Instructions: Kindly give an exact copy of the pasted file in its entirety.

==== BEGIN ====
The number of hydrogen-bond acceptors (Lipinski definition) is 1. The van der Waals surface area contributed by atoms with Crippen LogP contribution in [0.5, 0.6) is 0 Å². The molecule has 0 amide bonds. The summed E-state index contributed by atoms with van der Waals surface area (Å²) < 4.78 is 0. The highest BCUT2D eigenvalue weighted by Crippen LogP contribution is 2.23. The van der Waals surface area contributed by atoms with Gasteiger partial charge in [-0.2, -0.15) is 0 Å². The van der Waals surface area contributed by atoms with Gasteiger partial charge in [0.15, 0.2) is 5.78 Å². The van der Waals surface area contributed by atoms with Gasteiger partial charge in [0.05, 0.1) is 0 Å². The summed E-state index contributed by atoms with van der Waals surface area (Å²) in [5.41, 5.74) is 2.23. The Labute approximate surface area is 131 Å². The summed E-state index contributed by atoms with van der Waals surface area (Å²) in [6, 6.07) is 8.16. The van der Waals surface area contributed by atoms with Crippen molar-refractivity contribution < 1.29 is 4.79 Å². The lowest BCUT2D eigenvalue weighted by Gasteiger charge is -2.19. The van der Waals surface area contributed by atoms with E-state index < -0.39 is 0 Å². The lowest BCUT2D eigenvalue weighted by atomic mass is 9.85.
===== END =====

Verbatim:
The number of hydrogen-bond acceptors (Lipinski definition) is 1. The van der Waals surface area contributed by atoms with Crippen LogP contribution in [0.5, 0.6) is 0 Å². The molecule has 0 amide bonds. The summed E-state index contributed by atoms with van der Waals surface area (Å²) < 4.78 is 0. The highest BCUT2D eigenvalue weighted by Crippen LogP contribution is 2.23. The van der Waals surface area contributed by atoms with Gasteiger partial charge in [-0.2, -0.15) is 0 Å². The van der Waals surface area contributed by atoms with Gasteiger partial charge in [0.15, 0.2) is 5.78 Å². The van der Waals surface area contributed by atoms with Gasteiger partial charge in [0.05, 0.1) is 0 Å². The summed E-state index contributed by atoms with van der Waals surface area (Å²) in [5.41, 5.74) is 2.23. The Labute approximate surface area is 131 Å². The summed E-state index contributed by atoms with van der Waals surface area (Å²) in [6, 6.07) is 8.16. The van der Waals surface area contributed by atoms with Crippen molar-refractivity contribution < 1.29 is 4.79 Å². The lowest BCUT2D eigenvalue weighted by Gasteiger charge is -2.19. The van der Waals surface area contributed by atoms with E-state index < -0.39 is 0 Å². The lowest BCUT2D eigenvalue weighted by atomic mass is 9.85.